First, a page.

Behind this are a pair of twinned trends, major threads in the liquid media theme I have been developing over the past months.

The first is the transition toward connected apps, courtesy of the rise of genius mobile devices (genius = way beyond smart), like the With, Diacarta, and Simplenote apps I mentioned.

The flipside of the rise of apps is the fall of the browser. The browser is a kludge, a way to shoehorn the web onto PCs, made necessary because the operating systems around when the web was invented were inward focused: they were all about applications, files and folders on the hard drive. But we have gone far enough toward always-on that we will have dozens of web-aware and web-dependent apps on our genius devices, and only occasionally open the browser for old-time website browsing.

Apps are the tiles of the new mosaic, our composite life online.

And Google+ is a deft straddle, with one foot in the old world and the other in the new. Google+ is currently a browser based system, but it is relatively easy to imagine the core functionality implemented in a next generation Android, and all the tools – like Circles and Hangouts – accessed as complementary apps, along with dozens or hundreds of others built by Google or a growing ecology of developers.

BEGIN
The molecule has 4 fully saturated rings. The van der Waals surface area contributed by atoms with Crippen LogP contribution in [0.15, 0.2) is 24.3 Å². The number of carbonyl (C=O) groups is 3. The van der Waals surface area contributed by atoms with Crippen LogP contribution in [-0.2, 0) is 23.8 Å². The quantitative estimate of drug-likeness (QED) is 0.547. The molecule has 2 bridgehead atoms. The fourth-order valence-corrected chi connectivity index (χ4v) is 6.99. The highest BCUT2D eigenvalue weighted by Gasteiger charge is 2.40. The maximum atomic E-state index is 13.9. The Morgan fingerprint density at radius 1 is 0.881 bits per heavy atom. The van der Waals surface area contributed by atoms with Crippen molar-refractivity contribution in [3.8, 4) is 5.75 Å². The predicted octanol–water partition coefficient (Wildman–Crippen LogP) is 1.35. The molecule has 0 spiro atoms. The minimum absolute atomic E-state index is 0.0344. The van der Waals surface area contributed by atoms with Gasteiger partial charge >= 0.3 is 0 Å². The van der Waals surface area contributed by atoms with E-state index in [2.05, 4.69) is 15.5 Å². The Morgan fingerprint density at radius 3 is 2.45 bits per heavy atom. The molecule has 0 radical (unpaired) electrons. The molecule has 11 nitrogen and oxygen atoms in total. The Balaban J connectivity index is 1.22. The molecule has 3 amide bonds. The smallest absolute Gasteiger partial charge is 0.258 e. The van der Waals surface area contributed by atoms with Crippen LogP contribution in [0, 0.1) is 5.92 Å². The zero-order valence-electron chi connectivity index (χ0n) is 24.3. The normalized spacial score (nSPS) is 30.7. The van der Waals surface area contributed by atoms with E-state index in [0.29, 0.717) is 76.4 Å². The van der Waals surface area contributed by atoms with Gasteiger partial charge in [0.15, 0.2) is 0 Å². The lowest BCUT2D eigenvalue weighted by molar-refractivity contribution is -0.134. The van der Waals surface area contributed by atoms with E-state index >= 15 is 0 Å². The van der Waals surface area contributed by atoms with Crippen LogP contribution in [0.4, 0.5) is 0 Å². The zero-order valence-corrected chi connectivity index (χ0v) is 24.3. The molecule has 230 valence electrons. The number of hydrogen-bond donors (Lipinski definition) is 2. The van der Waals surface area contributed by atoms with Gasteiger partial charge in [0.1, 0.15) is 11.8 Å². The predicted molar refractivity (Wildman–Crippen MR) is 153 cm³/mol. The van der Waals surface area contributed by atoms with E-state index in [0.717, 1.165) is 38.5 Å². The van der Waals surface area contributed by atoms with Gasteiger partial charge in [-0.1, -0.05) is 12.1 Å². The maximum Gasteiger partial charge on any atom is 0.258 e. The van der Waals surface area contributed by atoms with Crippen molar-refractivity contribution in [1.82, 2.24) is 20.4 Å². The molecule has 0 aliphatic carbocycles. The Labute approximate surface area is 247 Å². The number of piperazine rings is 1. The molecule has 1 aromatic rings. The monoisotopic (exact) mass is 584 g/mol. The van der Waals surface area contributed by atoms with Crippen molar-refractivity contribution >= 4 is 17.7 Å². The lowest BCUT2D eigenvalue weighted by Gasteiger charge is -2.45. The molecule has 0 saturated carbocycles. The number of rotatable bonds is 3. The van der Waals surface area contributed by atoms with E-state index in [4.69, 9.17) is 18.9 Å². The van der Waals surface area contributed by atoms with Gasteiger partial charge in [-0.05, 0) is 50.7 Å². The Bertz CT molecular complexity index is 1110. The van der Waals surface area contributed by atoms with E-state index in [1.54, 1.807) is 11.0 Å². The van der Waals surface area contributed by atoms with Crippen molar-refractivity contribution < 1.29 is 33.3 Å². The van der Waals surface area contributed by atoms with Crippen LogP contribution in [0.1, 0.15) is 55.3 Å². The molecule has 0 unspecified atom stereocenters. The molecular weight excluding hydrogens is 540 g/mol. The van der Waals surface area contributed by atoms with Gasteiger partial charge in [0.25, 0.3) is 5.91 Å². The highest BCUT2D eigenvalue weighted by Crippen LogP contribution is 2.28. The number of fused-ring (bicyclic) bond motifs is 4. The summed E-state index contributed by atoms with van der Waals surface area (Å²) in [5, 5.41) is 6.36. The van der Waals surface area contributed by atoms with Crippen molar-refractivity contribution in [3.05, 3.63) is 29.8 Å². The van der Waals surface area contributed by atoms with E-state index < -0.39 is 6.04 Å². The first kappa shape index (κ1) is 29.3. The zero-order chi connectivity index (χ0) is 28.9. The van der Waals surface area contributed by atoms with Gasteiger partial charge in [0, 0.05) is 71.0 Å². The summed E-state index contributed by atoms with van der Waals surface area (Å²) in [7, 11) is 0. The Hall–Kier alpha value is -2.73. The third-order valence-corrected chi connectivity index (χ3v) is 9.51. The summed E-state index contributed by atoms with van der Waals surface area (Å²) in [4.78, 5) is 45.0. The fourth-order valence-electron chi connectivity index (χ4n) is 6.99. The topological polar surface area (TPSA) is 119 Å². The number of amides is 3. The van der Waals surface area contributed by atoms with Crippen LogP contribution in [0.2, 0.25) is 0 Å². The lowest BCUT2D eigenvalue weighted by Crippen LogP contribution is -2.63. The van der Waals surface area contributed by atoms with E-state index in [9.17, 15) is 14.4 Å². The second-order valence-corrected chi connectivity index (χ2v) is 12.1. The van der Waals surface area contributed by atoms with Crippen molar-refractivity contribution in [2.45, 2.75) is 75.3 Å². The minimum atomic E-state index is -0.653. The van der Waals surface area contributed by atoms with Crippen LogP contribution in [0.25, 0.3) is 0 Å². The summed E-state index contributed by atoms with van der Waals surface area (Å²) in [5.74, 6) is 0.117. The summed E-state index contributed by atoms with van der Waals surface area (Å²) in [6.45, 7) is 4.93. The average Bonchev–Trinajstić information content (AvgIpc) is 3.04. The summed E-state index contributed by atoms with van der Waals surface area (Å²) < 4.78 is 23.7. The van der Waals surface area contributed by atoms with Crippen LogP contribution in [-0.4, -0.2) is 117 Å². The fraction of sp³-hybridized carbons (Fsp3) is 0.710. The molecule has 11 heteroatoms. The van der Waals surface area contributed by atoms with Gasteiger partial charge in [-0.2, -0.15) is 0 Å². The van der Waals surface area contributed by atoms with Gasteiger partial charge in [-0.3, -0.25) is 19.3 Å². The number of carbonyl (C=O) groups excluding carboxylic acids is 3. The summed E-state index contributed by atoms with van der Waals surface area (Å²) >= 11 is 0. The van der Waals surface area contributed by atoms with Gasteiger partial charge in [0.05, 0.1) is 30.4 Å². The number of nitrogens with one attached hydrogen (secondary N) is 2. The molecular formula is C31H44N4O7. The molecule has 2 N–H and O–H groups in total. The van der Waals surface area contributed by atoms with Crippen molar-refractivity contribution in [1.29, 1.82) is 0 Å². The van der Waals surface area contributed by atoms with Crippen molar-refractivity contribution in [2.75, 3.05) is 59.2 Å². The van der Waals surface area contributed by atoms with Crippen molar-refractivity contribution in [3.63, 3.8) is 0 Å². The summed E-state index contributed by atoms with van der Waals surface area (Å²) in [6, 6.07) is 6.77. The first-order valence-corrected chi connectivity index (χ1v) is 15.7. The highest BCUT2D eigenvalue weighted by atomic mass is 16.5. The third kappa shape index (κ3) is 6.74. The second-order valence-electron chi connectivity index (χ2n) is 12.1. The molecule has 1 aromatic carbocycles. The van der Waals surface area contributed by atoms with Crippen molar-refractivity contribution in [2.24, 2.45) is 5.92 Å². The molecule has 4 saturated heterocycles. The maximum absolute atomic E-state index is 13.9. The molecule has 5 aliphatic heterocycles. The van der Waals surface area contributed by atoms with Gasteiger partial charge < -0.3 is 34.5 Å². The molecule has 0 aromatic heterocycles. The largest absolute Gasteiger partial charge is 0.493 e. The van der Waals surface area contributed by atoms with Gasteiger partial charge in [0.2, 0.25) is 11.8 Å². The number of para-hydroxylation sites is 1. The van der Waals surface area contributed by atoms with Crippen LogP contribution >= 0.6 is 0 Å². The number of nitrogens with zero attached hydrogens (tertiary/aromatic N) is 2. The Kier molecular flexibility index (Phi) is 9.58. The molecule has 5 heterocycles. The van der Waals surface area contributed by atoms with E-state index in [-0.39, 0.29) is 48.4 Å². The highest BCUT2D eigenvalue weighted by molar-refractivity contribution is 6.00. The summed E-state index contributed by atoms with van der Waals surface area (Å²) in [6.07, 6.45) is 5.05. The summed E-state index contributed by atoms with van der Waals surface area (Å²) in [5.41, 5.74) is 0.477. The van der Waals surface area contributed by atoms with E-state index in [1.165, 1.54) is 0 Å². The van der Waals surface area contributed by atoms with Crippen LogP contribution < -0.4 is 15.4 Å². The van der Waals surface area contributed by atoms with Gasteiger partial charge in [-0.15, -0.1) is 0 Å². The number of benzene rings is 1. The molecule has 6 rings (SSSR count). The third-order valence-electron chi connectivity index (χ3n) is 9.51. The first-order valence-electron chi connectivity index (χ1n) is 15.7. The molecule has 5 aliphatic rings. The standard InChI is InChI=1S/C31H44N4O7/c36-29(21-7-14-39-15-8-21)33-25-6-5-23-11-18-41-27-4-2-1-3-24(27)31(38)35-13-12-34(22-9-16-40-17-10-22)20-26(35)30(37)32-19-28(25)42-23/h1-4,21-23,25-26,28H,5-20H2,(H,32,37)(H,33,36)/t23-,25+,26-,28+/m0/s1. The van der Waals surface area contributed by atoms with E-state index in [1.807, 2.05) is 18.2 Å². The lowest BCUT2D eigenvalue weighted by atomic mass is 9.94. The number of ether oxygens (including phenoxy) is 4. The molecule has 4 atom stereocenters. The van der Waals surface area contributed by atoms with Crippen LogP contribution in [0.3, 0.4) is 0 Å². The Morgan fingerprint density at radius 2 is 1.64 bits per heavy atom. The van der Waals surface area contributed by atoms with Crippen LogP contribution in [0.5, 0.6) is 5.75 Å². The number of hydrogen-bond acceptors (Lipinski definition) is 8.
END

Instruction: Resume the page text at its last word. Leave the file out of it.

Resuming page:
Of course, Apple will respond in kind, and is perhaps a step or two ahead with its Twitter partnership, and its plan to integrate Twitter into iOS 5. So we can expect a similar flowering of iOS 5 apps that build on a core of social capabilities, and that will allow app developers to leverage profiles, following, streams, and other foundational social componentry at the OS level.

By lowering the core elements of sociality into the infrastructure, Google and Apple will be setting the stage for a new generation of app development, and therefore, user experience. Which will mean an acceleration of the transition for us, as users, from monolith to mosaic.

Google+ shows that Google is going to make that transition, and it will be Apple and Google that will be defining the next ten years of the social revolution, as a result. Facebook and Microsoft may be fated to fall into each others arms, just to catch up, or survive at all.